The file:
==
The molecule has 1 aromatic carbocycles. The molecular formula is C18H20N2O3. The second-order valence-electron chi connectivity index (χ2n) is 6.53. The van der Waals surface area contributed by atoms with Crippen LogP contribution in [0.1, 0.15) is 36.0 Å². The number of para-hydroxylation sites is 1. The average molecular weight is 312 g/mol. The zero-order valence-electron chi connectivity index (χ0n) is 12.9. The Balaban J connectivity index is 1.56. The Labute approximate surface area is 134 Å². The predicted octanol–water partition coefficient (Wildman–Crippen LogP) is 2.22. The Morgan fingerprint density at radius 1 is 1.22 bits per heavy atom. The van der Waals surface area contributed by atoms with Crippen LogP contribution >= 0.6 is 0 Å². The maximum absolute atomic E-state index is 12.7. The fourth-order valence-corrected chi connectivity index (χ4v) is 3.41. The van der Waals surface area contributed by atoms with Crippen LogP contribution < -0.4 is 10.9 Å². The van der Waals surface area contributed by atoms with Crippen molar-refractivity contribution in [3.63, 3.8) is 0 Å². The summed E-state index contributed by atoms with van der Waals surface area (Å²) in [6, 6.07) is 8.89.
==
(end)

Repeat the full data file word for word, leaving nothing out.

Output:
The molecule has 1 aromatic carbocycles. The molecular formula is C18H20N2O3. The second-order valence-electron chi connectivity index (χ2n) is 6.53. The van der Waals surface area contributed by atoms with Crippen LogP contribution in [0.1, 0.15) is 36.0 Å². The number of para-hydroxylation sites is 1. The average molecular weight is 312 g/mol. The zero-order valence-electron chi connectivity index (χ0n) is 12.9. The Balaban J connectivity index is 1.56. The Labute approximate surface area is 134 Å². The predicted octanol–water partition coefficient (Wildman–Crippen LogP) is 2.22. The Morgan fingerprint density at radius 1 is 1.22 bits per heavy atom. The van der Waals surface area contributed by atoms with Crippen LogP contribution >= 0.6 is 0 Å². The maximum absolute atomic E-state index is 12.7. The fourth-order valence-corrected chi connectivity index (χ4v) is 3.41. The van der Waals surface area contributed by atoms with Crippen LogP contribution < -0.4 is 10.9 Å². The van der Waals surface area contributed by atoms with Crippen molar-refractivity contribution in [3.63, 3.8) is 0 Å². The summed E-state index contributed by atoms with van der Waals surface area (Å²) in [6, 6.07) is 8.89.